4 Steps of Shadowing
Set a goal and determine project start and end points. Gain buy-in from frontline staff and administrative leaders by walking the pathway to introduce shadowing and ask for initial feedback about the pilot project. Consider the strategic priorities of the organization and understand where there is interest in shadowing to improve an experience or service line and/or to spread best practices.
Don’t waste the goodwill of excited staff and administrators. Take the time to methodically develop data collection protocol and next steps. Do informal walkabouts to gather frontline staff perceptions about the current state of the process, what works and what could be improved. Document the approach and communicate with team members and stakeholders regarding the shadowing plan, timeline and how findings will be disseminated. Building will among staff and patients will pay dividends.
Determine how many shadowers will be needed to execute the project effectively. If the scope of the project is large, such as a surgical experience, break the experience down into smaller segments. Shadow the segments one at a time. They don’t need to be shadowed in order. If the goal is to segment an office practice or day of surgery experience, decide if the team involved is going to shadow individual patients 1:1 or if they’re going to shadow the patients and staff according to segment. This will determine the volume of data and how templates can be utilized within goShadow. There is no correct method. Don’t forget that the system of care delivery is what is being observed and not specific individuals. Recognize that the system is the same 80% of the time; identify potential outliers and denote those in goShadow for future review.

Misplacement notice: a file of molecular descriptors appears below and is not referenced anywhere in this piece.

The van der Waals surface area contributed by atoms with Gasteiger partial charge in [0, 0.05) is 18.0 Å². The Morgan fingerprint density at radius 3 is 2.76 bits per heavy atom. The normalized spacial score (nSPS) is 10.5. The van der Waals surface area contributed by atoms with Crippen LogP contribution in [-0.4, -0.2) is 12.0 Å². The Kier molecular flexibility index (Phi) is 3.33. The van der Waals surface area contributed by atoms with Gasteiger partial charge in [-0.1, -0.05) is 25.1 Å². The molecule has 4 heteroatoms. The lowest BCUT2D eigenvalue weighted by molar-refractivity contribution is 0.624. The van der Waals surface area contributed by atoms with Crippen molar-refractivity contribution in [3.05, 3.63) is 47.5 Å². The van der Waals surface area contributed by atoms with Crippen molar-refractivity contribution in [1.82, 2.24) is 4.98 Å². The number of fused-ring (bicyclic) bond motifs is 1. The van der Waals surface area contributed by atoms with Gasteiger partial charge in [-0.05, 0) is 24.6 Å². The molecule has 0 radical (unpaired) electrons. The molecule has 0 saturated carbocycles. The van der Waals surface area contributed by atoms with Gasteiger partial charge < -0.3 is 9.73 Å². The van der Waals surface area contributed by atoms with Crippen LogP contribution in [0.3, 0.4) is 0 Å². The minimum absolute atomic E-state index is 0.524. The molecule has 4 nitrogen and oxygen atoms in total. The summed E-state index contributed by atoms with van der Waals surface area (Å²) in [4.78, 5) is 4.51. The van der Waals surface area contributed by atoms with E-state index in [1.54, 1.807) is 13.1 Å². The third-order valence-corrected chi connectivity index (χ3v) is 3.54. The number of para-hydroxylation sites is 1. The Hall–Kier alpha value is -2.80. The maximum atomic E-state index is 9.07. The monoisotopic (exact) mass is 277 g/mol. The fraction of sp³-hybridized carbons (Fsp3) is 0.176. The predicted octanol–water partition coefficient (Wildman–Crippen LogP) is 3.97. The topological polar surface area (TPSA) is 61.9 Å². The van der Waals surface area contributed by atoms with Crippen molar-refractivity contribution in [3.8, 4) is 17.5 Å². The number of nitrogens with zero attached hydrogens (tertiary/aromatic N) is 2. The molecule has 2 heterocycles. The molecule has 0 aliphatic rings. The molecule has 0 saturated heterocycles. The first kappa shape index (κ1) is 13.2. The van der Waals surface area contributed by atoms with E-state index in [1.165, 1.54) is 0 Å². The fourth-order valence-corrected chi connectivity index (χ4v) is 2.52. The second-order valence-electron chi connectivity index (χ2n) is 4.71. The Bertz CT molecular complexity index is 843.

Using goShadow real-time reporting, look for data confluence. Once the team observes trends (in time, process or otherwise), the team should report on their findings–qualitative and quantitative–and make recommendations for next steps. Communicate plans and results to the team and stakeholders involved so that they can see their feedback and ideas documented. Celebrate the small wins and milestones that are achieved as a result of the project. Keep a list of future projects as suggested by staff, patients or administrators. In order to defy project inertia, assessment of aims and goals and re-shadowing to measure if a change results in an improvement and to identify future shadowing projects is critical.